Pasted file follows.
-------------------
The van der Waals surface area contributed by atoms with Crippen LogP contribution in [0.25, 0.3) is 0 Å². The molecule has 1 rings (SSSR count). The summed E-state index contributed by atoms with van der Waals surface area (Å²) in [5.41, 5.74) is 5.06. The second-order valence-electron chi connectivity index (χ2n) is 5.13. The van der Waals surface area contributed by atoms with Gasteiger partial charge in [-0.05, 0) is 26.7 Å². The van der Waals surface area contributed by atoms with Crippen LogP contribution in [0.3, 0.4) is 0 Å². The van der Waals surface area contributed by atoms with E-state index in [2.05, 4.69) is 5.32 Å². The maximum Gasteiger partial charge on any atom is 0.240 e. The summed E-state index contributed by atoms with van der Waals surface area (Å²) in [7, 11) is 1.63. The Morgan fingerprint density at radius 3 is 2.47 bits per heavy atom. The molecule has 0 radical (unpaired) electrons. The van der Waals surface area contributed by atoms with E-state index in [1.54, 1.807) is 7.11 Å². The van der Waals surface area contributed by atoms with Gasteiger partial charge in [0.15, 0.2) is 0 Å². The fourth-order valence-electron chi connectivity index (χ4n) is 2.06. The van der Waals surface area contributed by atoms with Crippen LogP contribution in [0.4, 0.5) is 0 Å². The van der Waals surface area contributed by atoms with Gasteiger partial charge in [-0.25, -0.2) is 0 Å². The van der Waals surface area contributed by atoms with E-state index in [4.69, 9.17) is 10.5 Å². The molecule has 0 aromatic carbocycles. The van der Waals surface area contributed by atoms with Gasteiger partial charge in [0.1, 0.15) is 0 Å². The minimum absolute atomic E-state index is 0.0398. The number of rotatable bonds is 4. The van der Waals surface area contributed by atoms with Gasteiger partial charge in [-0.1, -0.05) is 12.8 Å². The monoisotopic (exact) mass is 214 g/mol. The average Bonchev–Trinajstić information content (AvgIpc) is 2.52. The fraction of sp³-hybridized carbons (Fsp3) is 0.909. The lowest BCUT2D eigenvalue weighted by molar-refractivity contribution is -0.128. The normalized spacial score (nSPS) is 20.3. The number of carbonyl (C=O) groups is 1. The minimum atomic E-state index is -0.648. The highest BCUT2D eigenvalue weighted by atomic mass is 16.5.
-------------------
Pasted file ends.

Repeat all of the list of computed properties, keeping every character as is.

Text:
The van der Waals surface area contributed by atoms with Crippen LogP contribution in [0.25, 0.3) is 0 Å². The molecule has 1 rings (SSSR count). The summed E-state index contributed by atoms with van der Waals surface area (Å²) in [5.41, 5.74) is 5.06. The second-order valence-electron chi connectivity index (χ2n) is 5.13. The van der Waals surface area contributed by atoms with Gasteiger partial charge in [-0.05, 0) is 26.7 Å². The van der Waals surface area contributed by atoms with Crippen LogP contribution in [0.3, 0.4) is 0 Å². The van der Waals surface area contributed by atoms with E-state index in [2.05, 4.69) is 5.32 Å². The maximum Gasteiger partial charge on any atom is 0.240 e. The summed E-state index contributed by atoms with van der Waals surface area (Å²) in [7, 11) is 1.63. The Morgan fingerprint density at radius 3 is 2.47 bits per heavy atom. The molecule has 0 radical (unpaired) electrons. The van der Waals surface area contributed by atoms with E-state index in [1.54, 1.807) is 7.11 Å². The van der Waals surface area contributed by atoms with Gasteiger partial charge in [0.15, 0.2) is 0 Å². The fourth-order valence-electron chi connectivity index (χ4n) is 2.06. The van der Waals surface area contributed by atoms with Crippen LogP contribution in [0.4, 0.5) is 0 Å². The van der Waals surface area contributed by atoms with Gasteiger partial charge in [-0.25, -0.2) is 0 Å². The van der Waals surface area contributed by atoms with E-state index in [4.69, 9.17) is 10.5 Å². The molecule has 0 aromatic carbocycles. The van der Waals surface area contributed by atoms with Gasteiger partial charge in [0.1, 0.15) is 0 Å². The minimum absolute atomic E-state index is 0.0398. The number of rotatable bonds is 4. The van der Waals surface area contributed by atoms with Gasteiger partial charge in [-0.1, -0.05) is 12.8 Å². The monoisotopic (exact) mass is 214 g/mol. The average Bonchev–Trinajstić information content (AvgIpc) is 2.52. The fraction of sp³-hybridized carbons (Fsp3) is 0.909. The lowest BCUT2D eigenvalue weighted by molar-refractivity contribution is -0.128. The normalized spacial score (nSPS) is 20.3. The number of carbonyl (C=O) groups is 1. The minimum atomic E-state index is -0.648. The highest BCUT2D eigenvalue weighted by atomic mass is 16.5.